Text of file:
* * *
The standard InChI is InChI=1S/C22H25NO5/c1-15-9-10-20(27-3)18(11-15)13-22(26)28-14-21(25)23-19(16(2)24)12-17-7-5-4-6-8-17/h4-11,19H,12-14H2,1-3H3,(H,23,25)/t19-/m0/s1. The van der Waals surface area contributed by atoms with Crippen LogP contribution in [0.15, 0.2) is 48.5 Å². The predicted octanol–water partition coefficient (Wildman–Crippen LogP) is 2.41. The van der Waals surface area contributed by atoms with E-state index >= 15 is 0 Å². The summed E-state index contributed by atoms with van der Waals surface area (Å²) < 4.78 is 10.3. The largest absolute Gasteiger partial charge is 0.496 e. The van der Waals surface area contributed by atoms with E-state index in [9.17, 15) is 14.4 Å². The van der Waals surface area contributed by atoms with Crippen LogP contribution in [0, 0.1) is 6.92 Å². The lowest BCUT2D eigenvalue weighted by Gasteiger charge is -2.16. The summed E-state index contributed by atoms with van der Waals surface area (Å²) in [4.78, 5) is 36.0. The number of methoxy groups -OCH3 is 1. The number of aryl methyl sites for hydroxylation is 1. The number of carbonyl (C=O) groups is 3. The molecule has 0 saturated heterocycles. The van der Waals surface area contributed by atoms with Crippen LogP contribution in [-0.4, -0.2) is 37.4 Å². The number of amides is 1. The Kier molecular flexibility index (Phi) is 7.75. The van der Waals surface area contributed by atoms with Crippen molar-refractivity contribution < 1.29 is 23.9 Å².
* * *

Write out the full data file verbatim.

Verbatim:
The standard InChI is InChI=1S/C22H25NO5/c1-15-9-10-20(27-3)18(11-15)13-22(26)28-14-21(25)23-19(16(2)24)12-17-7-5-4-6-8-17/h4-11,19H,12-14H2,1-3H3,(H,23,25)/t19-/m0/s1. The van der Waals surface area contributed by atoms with Crippen LogP contribution in [0.15, 0.2) is 48.5 Å². The predicted octanol–water partition coefficient (Wildman–Crippen LogP) is 2.41. The van der Waals surface area contributed by atoms with E-state index >= 15 is 0 Å². The summed E-state index contributed by atoms with van der Waals surface area (Å²) < 4.78 is 10.3. The largest absolute Gasteiger partial charge is 0.496 e. The van der Waals surface area contributed by atoms with E-state index in [9.17, 15) is 14.4 Å². The van der Waals surface area contributed by atoms with Crippen LogP contribution in [0, 0.1) is 6.92 Å². The lowest BCUT2D eigenvalue weighted by Gasteiger charge is -2.16. The summed E-state index contributed by atoms with van der Waals surface area (Å²) in [4.78, 5) is 36.0. The number of methoxy groups -OCH3 is 1. The number of aryl methyl sites for hydroxylation is 1. The number of carbonyl (C=O) groups is 3. The molecule has 0 saturated heterocycles. The van der Waals surface area contributed by atoms with Crippen LogP contribution in [-0.4, -0.2) is 37.4 Å². The number of amides is 1. The Kier molecular flexibility index (Phi) is 7.75. The van der Waals surface area contributed by atoms with Crippen molar-refractivity contribution < 1.29 is 23.9 Å².